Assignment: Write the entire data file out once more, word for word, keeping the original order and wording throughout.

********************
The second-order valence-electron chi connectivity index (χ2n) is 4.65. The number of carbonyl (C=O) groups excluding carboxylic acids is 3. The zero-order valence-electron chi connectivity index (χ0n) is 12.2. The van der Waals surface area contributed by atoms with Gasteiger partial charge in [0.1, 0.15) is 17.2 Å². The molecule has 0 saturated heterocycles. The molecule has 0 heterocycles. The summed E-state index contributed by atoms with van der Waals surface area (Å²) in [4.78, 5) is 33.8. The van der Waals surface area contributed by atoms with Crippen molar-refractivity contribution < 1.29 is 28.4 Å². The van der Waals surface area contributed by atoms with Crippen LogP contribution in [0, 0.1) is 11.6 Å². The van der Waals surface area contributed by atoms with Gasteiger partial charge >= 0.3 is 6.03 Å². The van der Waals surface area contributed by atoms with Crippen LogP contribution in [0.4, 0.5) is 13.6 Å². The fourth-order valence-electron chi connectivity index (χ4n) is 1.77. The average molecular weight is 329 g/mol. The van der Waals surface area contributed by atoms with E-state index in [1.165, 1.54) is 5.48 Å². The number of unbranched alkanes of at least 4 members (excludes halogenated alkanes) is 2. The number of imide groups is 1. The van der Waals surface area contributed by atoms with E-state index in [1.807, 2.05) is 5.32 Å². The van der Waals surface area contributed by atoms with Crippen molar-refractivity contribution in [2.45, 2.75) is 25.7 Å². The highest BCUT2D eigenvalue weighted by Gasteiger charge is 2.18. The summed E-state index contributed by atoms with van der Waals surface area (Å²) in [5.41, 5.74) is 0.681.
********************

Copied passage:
The second-order valence-electron chi connectivity index (χ2n) is 4.65. The number of carbonyl (C=O) groups excluding carboxylic acids is 3. The zero-order valence-electron chi connectivity index (χ0n) is 12.2. The van der Waals surface area contributed by atoms with Gasteiger partial charge in [0.1, 0.15) is 17.2 Å². The molecule has 0 saturated heterocycles. The molecule has 0 heterocycles. The summed E-state index contributed by atoms with van der Waals surface area (Å²) in [4.78, 5) is 33.8. The van der Waals surface area contributed by atoms with Crippen molar-refractivity contribution < 1.29 is 28.4 Å². The van der Waals surface area contributed by atoms with Crippen LogP contribution in [0, 0.1) is 11.6 Å². The van der Waals surface area contributed by atoms with Gasteiger partial charge >= 0.3 is 6.03 Å². The van der Waals surface area contributed by atoms with Crippen LogP contribution in [0.4, 0.5) is 13.6 Å². The fourth-order valence-electron chi connectivity index (χ4n) is 1.77. The average molecular weight is 329 g/mol. The van der Waals surface area contributed by atoms with E-state index in [1.165, 1.54) is 5.48 Å². The number of unbranched alkanes of at least 4 members (excludes halogenated alkanes) is 2. The number of imide groups is 1. The van der Waals surface area contributed by atoms with E-state index in [1.807, 2.05) is 5.32 Å². The van der Waals surface area contributed by atoms with Crippen molar-refractivity contribution in [2.45, 2.75) is 25.7 Å². The highest BCUT2D eigenvalue weighted by Gasteiger charge is 2.18. The summed E-state index contributed by atoms with van der Waals surface area (Å²) in [5.41, 5.74) is 0.681.